Earning Status With The Big 3 US Airlines – Earning Miles Towards Elite Qualification

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The announcement on Monday that American Airlines will be introducing minimum spend criteria to its AAdvantage program spurred me into taking another look into how elite status can be earned on the Big 3 US legacy airlines. Yesterday I took a look at the criteria set by American, Delta and United for those wishing to attain status in their rewards programs and today I’m going to take a look at how easy each airline makes it to earn the required number of miles that each elite status level requires.

Earning Miles Towards Elite Qualification

On Flights Marketed by the Big 3 US Airlines

The table below compares how the Big 3 US airlines award miles towards elite qualification across the different fares they offer on flights they market (i.e tickets they will sell you regardless of whether or not the flight is on their own aircraft or on one of their partner’s aircraft).

Figures represent the number of miles towards elite qualification awarded, as a percentage of miles flown.

eqm-on-big-3

Just like yesterday, where I showed that American Airlines and United Airlines now have identical elite qualification requirements, here we can see that American Airlines and United Airlines award miles towards elite qualification in exactly the same way for flights they market.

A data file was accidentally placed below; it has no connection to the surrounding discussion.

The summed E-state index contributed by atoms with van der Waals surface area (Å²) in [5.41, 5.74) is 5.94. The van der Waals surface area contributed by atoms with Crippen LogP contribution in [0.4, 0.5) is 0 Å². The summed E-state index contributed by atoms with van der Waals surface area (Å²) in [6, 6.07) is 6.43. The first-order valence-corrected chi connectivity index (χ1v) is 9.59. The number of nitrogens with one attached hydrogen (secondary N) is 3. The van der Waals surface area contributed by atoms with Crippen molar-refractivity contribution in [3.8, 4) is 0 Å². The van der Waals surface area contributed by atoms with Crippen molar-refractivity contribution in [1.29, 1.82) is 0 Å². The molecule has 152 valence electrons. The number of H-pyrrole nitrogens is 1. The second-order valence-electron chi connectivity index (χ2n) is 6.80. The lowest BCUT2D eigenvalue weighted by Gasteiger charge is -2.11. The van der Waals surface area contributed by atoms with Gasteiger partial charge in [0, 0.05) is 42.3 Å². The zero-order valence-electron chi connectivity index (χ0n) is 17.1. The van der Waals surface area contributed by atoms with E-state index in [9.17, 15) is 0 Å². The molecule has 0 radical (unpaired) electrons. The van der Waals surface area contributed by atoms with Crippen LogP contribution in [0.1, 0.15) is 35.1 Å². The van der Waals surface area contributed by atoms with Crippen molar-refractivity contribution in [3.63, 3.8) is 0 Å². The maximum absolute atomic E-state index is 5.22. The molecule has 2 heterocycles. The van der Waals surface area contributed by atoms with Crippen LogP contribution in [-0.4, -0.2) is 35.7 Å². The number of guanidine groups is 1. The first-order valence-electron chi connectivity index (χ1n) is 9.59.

Delta, on the other hand, matches American and United on the lower fare classes but is considerably more conservative when it comes to handing out Medallion Qualifying Miles (what Delta calls miles towards elite qualification) for premium cabin travel on flights that it markets.

On Partner Marketed Flights:

The miles towards elite qualification awarded on partner marketed flights varies from partner to partner so, to get a general idea of what each airline offers, I selected a few of each airline’s more prominent partners and used them to get a range of miles awarded for each fare class.

Figures represent the number of miles towards elite qualification awarded, as a percentage of miles flown.

eqm-on-partners

It would appear that, for flights booked through partner airlines, American Airlines is considerably less generous than both of its competitors.

There is a chance that American will once again tweak the AAdvantage program before 15 July (the date by which they say they’ll announce how many award miles will be earned for partner flights) but this is the information we have for now.

United Airlines is clearly the more generous of the Big 3 US Airlines in this category.

Non-flying ways of earning miles towards elite qualification:

American Airlines

American Airlines awards 10,000 Elite Qualifying Miles to anyone who spends $40,000 on their co-branded Citi AAdvantage Executive credit card.

Delta

With the Platinum Delta SkyMiles Credit Card from American Express flyers can:

  • Earn 5,000 Medallion Qualifying Miles (MQM) in the first year of card membership
  • Earn 10,000 MQM for spending $25,000 on the credit card
  • Earn a further 10,000 MQM for spending a further $25,000 on the credit card

With the Delta Reserve Credit Card from American Express flyers can:

  • Earn 15,000 MQM in the first year of card membership
  • Earn 15,000 MQM for spending $30,000 on the credit card
  • Earn a further 15,000 MQM for spending a further $30,000 on the credit card